Monday, March 27, 2006
Last week, I had the honor of corresponding with Alex Eckleberry (CEO, Sunbelt Security) and Paul Laudanski (Castlecops founder and Microsoft MVP) about the formation of the Phishing Incident Reporting and Termination (PIRT) Squad.
They are currently looking for a few good men and women to join their cause in the worldwide war against phishing.
No matter what authority is cited, phishing is on the rise and has become an internet epidemic. The "Phishermen" normally impersonate financial services and retailers, however they also sometimes impersonate law enforcement organizations and tax institutions. Currently, the IRS is having their woes with phishing and the news media is flooded with stories warning people not to respond to the e-mails requesting their personal information.
Of course, the end result of phishing is identity theft and financial crimes, which is another epidemic, we are facing today.
The intent of PIRT is to put the "Phishermen" out of business and or take actions that will lead to prosecuting a few of them.
PIRT is particularly interested in people with experience in the Asian ISP arena.
I've already tested the reporting software and it seems to work very well. I'm waiting to see if my application is accepted to become a member!
I could say more, but Alex is quite eloquent in his blog, which I might add is a great read for anyone interested in criminal activity on the internet:
CastleCops and Sunbelt Software are announcing a new anti-phishing community, the Phishing Incident Reporting and Termination (PIRT) Squad. This will be a community at CastleCops solely dedicated to taking down phishing sites. It’s the first public takedown community that I know of, and we are going to start nailing these sites. You can read the press release here. Zdnet article here.
The PIRT Squad works as a complement to existing organizations such as the Anti-Phishing Working Group (APWG). The primary difference between PIRT and other organizations is that PIRT is focused solely on aggressively terminating phishing sites. PIRT will work with other security organizations and, if necessary, law enforcement, to provide information for security and forensic analysis.
With this new service, you can report a phish via email or through a web tool. And we’re recruiting volunteers to help, too.
But here’s a little background: A while back, Paul Laudanski and I worked together to shut down a phishing site on a financial services company. What did we do? We called them aggressively by phone. We contacted their ISP. We contacted the brokerage firm they used to clear their orders. In just a few hours, the thing was shut down.
This got us talking about the problem of phishing. Very few people report these phishing sites immediately and get them shut down. There’s a lot of experts involved in phish fighting, but they’re primarily dealing with the important security research and forensics angle of the business.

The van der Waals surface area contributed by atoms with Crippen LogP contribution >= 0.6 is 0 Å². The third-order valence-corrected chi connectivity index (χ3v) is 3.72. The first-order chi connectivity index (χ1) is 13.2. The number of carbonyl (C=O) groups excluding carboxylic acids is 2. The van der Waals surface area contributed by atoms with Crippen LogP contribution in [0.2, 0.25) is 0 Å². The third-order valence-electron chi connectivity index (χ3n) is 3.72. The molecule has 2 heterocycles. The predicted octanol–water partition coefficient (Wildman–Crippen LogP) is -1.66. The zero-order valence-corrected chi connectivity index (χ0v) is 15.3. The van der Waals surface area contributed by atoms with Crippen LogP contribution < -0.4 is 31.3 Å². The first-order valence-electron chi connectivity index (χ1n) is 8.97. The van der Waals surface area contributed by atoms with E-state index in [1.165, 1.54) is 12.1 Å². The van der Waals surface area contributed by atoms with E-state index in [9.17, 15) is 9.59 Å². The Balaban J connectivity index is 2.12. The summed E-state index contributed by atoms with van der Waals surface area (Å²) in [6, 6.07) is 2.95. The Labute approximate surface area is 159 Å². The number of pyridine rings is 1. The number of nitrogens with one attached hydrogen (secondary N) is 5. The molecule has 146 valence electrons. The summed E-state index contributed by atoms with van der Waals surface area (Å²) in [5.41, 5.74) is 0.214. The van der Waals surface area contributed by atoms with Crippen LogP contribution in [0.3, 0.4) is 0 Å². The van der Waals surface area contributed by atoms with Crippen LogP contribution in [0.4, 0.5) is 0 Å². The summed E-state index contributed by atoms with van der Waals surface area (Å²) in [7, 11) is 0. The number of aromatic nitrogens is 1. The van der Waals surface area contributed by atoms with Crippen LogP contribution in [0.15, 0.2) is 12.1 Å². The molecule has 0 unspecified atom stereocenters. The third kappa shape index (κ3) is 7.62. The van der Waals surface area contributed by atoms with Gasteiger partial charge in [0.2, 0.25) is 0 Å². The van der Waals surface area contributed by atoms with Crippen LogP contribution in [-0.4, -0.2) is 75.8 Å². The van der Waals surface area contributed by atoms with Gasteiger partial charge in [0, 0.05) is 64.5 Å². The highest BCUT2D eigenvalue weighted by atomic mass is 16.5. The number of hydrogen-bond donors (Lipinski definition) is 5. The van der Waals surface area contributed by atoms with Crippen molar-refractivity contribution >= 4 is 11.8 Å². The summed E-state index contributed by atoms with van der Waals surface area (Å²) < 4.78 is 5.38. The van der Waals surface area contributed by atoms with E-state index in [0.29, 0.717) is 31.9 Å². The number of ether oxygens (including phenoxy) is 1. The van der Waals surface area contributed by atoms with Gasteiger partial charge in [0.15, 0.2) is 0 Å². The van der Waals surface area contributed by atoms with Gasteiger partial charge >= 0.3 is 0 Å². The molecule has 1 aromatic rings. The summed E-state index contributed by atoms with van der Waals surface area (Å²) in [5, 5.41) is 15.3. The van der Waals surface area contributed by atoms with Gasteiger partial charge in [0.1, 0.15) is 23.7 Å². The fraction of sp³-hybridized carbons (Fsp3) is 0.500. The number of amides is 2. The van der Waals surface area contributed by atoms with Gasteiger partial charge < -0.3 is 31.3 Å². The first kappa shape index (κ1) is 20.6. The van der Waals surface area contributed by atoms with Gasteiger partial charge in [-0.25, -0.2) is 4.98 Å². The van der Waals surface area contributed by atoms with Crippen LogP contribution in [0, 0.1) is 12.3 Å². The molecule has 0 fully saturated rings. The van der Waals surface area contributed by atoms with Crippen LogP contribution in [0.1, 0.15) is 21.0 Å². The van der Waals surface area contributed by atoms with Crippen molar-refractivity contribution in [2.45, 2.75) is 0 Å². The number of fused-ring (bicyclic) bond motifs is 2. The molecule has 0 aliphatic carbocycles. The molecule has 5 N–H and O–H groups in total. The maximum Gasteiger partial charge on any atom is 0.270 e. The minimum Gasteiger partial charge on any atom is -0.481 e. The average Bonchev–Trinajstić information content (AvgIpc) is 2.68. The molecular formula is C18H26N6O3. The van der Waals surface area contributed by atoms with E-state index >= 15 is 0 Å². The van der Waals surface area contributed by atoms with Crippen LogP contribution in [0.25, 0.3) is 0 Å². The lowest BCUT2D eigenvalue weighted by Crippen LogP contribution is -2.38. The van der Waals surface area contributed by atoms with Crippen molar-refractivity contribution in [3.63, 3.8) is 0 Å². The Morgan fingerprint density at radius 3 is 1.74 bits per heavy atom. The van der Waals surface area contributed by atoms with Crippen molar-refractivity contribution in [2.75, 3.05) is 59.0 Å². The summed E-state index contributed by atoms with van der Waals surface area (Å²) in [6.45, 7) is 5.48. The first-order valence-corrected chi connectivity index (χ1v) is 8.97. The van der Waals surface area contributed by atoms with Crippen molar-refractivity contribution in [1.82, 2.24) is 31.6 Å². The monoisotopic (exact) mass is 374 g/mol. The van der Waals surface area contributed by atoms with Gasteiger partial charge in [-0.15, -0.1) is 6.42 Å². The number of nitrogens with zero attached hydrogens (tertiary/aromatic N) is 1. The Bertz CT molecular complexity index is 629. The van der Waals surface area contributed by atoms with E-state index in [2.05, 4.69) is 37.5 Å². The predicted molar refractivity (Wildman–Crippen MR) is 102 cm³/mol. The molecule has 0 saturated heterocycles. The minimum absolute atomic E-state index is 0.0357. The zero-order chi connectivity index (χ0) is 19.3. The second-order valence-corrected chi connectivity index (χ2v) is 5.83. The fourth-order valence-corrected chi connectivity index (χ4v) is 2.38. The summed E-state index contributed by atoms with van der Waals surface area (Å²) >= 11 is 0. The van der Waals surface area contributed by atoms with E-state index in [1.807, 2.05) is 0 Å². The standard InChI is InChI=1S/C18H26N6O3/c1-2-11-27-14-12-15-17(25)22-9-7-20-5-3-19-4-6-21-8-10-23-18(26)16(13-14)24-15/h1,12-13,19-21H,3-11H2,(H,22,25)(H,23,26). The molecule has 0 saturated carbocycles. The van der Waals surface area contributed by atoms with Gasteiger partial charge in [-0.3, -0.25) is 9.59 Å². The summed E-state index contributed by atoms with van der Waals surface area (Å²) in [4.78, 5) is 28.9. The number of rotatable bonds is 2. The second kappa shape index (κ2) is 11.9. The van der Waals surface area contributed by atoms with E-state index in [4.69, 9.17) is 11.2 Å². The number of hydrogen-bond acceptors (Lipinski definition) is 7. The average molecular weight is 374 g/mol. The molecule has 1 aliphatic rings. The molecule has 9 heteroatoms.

There are companies like Cyota, who contract with financial institutions to protect them from phishing, and they do takedown. Maybe their clients’ sites get taken down. But those who aren’t their clients? What happens?
This situation brings to mind those old TV shows, where a camera crew would have someone pretend to break into a car on a busy street, and no one around would call the cops. It’s not because no one cared, it’s because all the neighbors assumed someone else must be calling. So, no cops were called.
Well, it’s a relevant analogy for phishing. There’s an obvious solution to shutting down a phishing site that many people don’t realize they can do: Contact the site or the ISP or the compromised siteowner. In my experience, by aggressively going after phishing sites, you can shut down a significant portion of these sites — perhaps 40% or more — by simply taking action. This may not seem like a large number, but it’s pretty significant if you realize how many people you can help.
I’ve been testing this over the last couple of months: From time to time, I’ll contact someone related to the site to let them know that their site is being used for a phishing scam. In a fairly significant number of cases, I’ve been the first and possibly only one who ever contacted these people. It’s usually something that only takes me a few minutes, but it is effective in a large number of instances.
You see, most phishing operations run off of an innocent compromised site. Phishers, for obvious reasons, don’t want to let the world know who they are, so they find sites with poor security (almost always Apache-based sites that have poor configurations or old Apache versions), hack in, set up shop and do as much business as they can before they are shut down.
This even occurs with keylogging operations. Recently, we came upon an elderly lady running a site about flowers who had a full keylogging operation running off her site. Sending her emails was ineffective, so I simply looked up her name using whitepages.com, called her personally and told her what was going on. We helped her through the process of shutting down the compromised portion of her site, getting things back in place, and now a few less people will be affected by this keylogger. And just this past weekend, I worked on a takedown of a real-estate site with the zero day exploit. I was the first person to contact the realtor, and she took fast action to fix it. So one person can make a difference.
And that’s why Paul and Robin Laudanski and I decided to start PIRT. And we’re recruiting volunteers. Paul has even created a tool, Fried Phish(tm), which you can use to make phishing reports. Join here. An introductory Wiki (a work in progress) is here.
You can help fight phishers as well, with just a basic knowledge of how the Internet works. If only 10% of the people who read this blog reported one phishing site a day, it would actually make a dramatic impact.
So join Paul and me and become a Phishing Terminator.